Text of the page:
If your profit margins are being squeezed tighter and tighter, there's a good chance that you're becoming commoditized.
Commoditization is the process that transforms a profitable, differentiated product or service into a commodity.
As markets for any product or service develop over time, they coalesce. The products and services evolve to the point where they fully satisfy the needs of most customers. As soon as one company identifies and launches a differentiator, it is quickly met by competitors, who introduce the same feature.
The products and services come to be viewed as commodities, despite attempts to brand them and preserve their distinctive value propositions.
Once reduced to commodity status, the most visible difference between products becomes price. Price wars ensue, forcing prices lower and lower.
When products are perceived to be interchangeable, the focus shifts to the selling process. Highly skilled sales representatives become superstars. They develop a following among their customers, who express a strong preference to work only with them. Because they have the ability to bring their customers with them should they choose to move to another company, they can command higher and higher commissions, perquisites and other concessions from their employers.
At this point, not only is the product a commodity to the customer, but the company is a commodity to the sales representative.
Businesses are caught in the middle, between declining prices and ever-increasing salaries. Profit margins, already under pressure, diminish to the point where all but the most competitive firms are forced out of business.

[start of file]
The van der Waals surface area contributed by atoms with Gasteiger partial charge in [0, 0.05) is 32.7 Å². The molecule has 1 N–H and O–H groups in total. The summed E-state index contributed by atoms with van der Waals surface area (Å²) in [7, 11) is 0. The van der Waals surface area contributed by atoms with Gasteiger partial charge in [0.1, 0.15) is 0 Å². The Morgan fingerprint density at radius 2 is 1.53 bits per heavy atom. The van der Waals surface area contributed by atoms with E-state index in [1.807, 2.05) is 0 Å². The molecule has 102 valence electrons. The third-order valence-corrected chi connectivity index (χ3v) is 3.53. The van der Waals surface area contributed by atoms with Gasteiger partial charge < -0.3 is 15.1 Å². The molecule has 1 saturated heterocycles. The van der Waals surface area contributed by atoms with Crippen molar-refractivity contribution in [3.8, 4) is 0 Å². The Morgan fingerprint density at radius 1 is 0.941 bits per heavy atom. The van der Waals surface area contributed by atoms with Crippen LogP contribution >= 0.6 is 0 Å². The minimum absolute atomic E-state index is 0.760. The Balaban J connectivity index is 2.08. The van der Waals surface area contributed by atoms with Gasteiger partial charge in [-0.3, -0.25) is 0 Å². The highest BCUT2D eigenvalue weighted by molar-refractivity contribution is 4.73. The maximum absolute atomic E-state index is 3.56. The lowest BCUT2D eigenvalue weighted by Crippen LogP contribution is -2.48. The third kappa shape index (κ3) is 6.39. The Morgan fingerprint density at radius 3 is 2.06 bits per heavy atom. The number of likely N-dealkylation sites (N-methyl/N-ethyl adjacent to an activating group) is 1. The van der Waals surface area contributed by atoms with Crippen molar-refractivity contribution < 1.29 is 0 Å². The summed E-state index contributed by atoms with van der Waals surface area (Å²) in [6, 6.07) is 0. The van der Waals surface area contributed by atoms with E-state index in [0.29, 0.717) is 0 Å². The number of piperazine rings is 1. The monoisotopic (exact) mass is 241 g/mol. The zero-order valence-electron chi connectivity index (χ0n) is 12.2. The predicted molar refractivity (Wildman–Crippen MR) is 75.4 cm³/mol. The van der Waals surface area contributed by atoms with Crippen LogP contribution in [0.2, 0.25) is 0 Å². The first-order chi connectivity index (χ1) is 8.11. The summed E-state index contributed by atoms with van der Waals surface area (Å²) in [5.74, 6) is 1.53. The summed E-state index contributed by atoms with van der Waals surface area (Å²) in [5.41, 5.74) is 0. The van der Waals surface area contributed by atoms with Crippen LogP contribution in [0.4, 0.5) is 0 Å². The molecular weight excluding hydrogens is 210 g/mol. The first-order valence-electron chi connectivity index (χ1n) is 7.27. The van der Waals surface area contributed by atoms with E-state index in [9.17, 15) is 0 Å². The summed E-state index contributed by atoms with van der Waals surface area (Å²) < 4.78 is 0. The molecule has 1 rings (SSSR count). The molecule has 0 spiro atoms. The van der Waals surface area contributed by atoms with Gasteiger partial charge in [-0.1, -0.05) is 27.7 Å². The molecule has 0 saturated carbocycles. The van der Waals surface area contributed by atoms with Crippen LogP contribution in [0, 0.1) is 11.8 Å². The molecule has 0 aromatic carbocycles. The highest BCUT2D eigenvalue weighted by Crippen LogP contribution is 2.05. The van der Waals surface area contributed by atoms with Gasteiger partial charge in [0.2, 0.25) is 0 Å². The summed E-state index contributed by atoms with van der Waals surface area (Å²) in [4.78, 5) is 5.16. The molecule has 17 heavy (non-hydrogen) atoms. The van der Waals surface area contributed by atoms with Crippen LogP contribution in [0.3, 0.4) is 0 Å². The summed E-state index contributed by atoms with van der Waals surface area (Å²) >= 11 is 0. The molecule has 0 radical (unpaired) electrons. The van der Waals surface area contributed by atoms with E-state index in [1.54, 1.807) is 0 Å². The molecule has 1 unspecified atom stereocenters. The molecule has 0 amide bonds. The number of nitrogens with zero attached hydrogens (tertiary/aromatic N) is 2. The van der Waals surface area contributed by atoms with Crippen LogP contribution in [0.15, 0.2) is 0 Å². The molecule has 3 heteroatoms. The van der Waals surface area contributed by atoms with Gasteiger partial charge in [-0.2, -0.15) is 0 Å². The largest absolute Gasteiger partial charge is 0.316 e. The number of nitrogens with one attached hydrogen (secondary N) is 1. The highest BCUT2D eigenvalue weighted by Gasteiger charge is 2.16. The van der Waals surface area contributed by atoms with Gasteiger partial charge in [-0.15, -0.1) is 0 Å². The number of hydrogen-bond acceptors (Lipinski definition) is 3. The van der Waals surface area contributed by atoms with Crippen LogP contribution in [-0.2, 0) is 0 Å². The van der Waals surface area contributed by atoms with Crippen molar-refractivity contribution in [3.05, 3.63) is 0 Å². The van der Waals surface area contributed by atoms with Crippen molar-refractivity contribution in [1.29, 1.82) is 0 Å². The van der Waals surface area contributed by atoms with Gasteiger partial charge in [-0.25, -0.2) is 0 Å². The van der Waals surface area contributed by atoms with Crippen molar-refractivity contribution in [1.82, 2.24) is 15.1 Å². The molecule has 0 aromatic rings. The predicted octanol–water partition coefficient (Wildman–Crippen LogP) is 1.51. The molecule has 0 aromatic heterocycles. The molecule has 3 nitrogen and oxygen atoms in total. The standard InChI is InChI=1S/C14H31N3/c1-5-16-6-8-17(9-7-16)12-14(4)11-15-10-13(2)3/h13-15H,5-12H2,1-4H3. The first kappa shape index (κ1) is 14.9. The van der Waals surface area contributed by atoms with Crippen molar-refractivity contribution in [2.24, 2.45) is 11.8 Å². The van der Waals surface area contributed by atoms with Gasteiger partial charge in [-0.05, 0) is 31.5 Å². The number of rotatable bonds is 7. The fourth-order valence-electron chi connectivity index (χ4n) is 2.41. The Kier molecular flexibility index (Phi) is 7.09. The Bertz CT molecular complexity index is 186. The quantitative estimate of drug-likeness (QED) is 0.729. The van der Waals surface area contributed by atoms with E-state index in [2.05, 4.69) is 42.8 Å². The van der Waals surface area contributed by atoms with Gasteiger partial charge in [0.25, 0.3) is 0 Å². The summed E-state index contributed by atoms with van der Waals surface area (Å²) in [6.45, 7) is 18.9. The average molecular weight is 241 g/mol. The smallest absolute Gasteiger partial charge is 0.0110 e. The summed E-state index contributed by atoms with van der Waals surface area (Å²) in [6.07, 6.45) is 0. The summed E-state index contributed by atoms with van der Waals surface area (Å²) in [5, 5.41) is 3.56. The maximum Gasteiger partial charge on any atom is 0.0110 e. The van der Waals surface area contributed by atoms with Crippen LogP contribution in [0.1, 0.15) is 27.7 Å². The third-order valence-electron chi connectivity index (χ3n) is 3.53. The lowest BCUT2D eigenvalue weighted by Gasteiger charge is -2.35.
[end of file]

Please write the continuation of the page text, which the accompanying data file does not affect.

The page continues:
How do you deal with commoditization?
The answer is to acknowledge what is happening to your industry and embrace the change – if nothing else, it will remove many of your competitors.
Study what has happened in other industries that have already passed through this stage and look for a way to differentiate your firm – preferably with something that can be sustained over the long term and can't easily be copied by competitors.
The strategy we recommend is to find a way to better meet the needs of your sales force. When you devise a powerful way to differentiate your firm from other employers, you can attract and retain the best sales force, creating a long-term competitive advantage. You can differentiate by offering styles of compensation not available from competitors, such as salaries or high-split plans, or give associates a choice of compensation plans. Or you can offer packages of training, administrative support, marketing support, and benefits that fit associates' needs better than competitors.
The key is to ensure that your firm retains its profitability while gaining that competitive advantage.